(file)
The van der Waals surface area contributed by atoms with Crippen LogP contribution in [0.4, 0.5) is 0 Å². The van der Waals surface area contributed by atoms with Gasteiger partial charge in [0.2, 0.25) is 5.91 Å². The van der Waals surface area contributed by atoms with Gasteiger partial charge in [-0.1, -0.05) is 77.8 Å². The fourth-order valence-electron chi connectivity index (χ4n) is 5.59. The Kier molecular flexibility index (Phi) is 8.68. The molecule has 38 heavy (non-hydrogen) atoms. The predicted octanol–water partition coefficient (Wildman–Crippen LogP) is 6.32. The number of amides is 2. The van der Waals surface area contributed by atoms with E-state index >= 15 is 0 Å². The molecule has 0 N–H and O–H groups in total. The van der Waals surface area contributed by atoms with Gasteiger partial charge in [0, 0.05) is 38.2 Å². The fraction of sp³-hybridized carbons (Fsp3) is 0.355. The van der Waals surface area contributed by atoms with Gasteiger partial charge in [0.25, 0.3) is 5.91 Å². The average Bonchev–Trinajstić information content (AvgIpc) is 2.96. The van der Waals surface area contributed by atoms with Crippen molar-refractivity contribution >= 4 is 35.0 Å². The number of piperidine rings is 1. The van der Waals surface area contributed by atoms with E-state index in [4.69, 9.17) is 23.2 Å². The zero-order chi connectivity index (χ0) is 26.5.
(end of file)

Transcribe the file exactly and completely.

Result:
The van der Waals surface area contributed by atoms with Crippen LogP contribution in [0.4, 0.5) is 0 Å². The van der Waals surface area contributed by atoms with Gasteiger partial charge in [0.2, 0.25) is 5.91 Å². The van der Waals surface area contributed by atoms with Gasteiger partial charge in [-0.1, -0.05) is 77.8 Å². The fourth-order valence-electron chi connectivity index (χ4n) is 5.59. The Kier molecular flexibility index (Phi) is 8.68. The molecule has 38 heavy (non-hydrogen) atoms. The predicted octanol–water partition coefficient (Wildman–Crippen LogP) is 6.32. The number of amides is 2. The van der Waals surface area contributed by atoms with E-state index >= 15 is 0 Å². The molecule has 0 N–H and O–H groups in total. The van der Waals surface area contributed by atoms with Gasteiger partial charge in [0, 0.05) is 38.2 Å². The fraction of sp³-hybridized carbons (Fsp3) is 0.355. The van der Waals surface area contributed by atoms with Gasteiger partial charge in [0.25, 0.3) is 5.91 Å². The average Bonchev–Trinajstić information content (AvgIpc) is 2.96. The van der Waals surface area contributed by atoms with Crippen molar-refractivity contribution >= 4 is 35.0 Å². The number of piperidine rings is 1. The van der Waals surface area contributed by atoms with E-state index in [4.69, 9.17) is 23.2 Å². The zero-order chi connectivity index (χ0) is 26.5.